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Skills required by the physical therapist in the generalist acute care environment. A series of patient care related lectures, demonstrations, videotapes and laboratories are integrated to teach proper body mechanics, infection control and sterile technique, basic assessment, transfers, positioning, tubes, ostomies, clinic safety procedures, tilt table usage, prescribing a proper wheel chair, applying proper therapeutic range of motion exercises, and using appropriate assistive devices for gait and transfers. Prerequisite: Successful completion of semester 1 of the DPT curriculum or permission of instructor. LEC
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Students will apply the skills obtained in Physical Therapy Test and Measures, Physical Therapy Documentation, Physical Therapy Interventions I and begin clinical problem-solving using common physical therapy treatment interventions. Topics include integumentary management for wound healing interventions, therapeutic modalities with an emphasis on the healing process and electrical modalities. Learning opportunities include lecture, laboratory, demonstration and patient interaction. Prerequisite: Successful completion of the first 2 semesters of the DPT curriculum or permission of the instructor. LEC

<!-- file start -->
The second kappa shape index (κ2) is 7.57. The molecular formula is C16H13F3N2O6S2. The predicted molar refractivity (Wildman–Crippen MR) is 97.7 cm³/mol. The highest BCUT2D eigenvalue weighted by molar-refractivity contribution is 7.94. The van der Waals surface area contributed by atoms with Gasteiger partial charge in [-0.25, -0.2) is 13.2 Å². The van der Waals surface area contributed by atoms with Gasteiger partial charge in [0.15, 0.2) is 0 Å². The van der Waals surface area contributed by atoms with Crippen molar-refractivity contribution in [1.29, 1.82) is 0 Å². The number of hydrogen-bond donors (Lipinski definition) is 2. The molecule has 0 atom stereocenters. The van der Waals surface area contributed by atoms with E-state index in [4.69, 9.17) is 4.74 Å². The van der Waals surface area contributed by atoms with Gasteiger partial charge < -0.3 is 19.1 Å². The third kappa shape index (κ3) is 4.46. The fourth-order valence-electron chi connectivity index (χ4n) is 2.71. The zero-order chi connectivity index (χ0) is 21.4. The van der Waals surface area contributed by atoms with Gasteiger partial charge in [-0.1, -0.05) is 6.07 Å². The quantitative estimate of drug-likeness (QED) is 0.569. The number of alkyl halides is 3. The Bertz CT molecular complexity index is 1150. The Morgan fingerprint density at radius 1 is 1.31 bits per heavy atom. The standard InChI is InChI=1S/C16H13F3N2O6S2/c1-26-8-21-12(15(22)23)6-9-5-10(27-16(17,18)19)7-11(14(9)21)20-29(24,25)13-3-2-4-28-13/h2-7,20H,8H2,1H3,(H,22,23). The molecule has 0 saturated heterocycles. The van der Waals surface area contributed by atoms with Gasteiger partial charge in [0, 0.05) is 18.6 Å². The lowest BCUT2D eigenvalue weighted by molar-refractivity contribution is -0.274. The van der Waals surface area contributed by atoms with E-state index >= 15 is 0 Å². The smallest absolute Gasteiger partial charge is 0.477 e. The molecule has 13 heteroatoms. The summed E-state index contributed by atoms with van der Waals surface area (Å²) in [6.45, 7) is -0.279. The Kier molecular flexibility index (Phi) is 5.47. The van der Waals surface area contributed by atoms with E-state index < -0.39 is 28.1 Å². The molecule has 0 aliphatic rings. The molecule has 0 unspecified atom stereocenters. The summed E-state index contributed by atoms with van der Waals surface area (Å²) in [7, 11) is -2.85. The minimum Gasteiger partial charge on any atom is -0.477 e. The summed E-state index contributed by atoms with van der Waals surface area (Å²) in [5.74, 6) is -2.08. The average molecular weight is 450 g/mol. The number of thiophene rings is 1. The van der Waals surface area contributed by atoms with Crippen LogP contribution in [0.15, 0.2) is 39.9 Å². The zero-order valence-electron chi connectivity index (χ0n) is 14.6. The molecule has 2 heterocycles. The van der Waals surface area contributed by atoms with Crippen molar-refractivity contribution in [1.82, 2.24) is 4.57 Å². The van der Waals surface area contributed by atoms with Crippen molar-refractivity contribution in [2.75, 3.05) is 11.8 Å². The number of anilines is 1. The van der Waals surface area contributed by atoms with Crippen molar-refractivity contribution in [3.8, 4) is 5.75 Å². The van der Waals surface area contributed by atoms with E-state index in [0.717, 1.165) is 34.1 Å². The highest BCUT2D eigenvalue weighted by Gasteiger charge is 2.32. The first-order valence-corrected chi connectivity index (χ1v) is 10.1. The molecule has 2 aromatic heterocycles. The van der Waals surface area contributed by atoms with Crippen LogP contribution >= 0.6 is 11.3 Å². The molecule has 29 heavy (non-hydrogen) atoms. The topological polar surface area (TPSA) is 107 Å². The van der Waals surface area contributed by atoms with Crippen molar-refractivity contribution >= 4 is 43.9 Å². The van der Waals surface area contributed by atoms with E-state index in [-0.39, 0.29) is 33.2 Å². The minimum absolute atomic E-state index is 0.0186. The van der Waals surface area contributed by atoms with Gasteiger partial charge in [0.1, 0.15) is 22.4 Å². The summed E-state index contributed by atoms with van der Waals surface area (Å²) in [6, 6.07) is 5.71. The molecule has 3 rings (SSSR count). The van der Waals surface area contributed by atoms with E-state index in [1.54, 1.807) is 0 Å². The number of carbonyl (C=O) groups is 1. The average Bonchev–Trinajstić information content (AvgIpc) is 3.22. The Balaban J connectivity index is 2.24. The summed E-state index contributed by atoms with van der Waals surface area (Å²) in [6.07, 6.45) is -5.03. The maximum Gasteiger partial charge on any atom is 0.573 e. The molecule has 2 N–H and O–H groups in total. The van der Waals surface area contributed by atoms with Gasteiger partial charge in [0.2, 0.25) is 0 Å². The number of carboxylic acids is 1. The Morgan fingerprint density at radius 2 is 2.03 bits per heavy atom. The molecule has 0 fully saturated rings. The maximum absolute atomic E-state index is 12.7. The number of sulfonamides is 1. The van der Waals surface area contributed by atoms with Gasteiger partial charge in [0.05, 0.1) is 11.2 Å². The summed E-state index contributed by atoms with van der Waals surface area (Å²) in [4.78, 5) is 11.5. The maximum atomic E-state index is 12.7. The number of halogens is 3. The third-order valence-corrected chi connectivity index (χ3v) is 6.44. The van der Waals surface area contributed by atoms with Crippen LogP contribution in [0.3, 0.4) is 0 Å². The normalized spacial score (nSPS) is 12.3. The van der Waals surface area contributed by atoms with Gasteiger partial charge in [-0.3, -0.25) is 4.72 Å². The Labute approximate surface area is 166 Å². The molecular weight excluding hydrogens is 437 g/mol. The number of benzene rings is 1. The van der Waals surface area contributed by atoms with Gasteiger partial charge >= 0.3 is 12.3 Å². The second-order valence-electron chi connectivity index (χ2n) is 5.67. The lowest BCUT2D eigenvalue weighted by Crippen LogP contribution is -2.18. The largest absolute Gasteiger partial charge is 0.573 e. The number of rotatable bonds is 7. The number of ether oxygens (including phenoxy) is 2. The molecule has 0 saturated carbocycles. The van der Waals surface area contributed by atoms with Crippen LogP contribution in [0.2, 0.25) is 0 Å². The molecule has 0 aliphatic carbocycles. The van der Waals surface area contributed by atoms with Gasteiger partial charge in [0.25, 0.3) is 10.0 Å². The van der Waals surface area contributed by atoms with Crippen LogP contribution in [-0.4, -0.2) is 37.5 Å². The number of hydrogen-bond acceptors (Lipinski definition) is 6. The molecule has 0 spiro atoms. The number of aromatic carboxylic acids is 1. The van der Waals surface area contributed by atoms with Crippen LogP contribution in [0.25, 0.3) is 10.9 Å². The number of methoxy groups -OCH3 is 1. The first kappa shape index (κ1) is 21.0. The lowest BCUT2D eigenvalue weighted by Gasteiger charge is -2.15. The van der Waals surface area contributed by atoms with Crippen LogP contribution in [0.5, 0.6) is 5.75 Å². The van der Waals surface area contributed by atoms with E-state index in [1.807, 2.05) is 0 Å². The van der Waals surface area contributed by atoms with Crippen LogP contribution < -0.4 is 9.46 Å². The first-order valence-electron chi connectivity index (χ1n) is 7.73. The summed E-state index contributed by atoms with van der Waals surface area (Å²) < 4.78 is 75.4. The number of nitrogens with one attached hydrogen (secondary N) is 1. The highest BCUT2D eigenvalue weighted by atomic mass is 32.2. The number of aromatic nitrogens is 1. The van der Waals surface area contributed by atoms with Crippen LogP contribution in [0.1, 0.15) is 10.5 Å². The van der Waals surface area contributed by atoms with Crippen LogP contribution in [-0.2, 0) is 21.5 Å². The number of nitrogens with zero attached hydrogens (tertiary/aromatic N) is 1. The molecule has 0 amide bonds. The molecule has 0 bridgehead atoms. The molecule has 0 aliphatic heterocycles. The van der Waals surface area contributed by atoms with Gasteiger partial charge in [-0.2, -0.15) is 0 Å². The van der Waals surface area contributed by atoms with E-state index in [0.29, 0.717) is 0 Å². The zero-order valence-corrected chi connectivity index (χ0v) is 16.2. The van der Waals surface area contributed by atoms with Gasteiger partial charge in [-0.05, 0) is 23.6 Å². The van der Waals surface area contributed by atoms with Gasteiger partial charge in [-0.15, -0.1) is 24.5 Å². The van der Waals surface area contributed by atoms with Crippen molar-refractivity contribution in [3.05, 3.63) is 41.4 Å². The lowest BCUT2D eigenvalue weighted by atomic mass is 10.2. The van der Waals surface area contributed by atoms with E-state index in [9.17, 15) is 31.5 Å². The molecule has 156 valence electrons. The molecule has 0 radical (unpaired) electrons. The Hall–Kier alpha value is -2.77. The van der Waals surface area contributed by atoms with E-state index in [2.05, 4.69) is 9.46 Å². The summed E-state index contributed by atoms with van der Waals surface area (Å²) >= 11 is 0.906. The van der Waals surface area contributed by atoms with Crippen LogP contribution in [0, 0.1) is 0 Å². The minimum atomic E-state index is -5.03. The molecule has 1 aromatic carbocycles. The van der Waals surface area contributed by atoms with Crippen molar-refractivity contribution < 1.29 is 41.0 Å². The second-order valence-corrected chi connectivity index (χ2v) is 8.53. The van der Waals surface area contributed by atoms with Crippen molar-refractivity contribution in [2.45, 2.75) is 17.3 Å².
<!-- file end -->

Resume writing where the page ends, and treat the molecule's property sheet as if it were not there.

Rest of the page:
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The student will obtain a basic understanding of human gross anatomy with specific knowledge of upper and lower extremities, head and neck, back and neural structures. At the end of this course the student will be able to apply this knowledge of anatomy to functional and clinical situations. Prerequisite: Admission into the DPT program or permission of instructor. LEC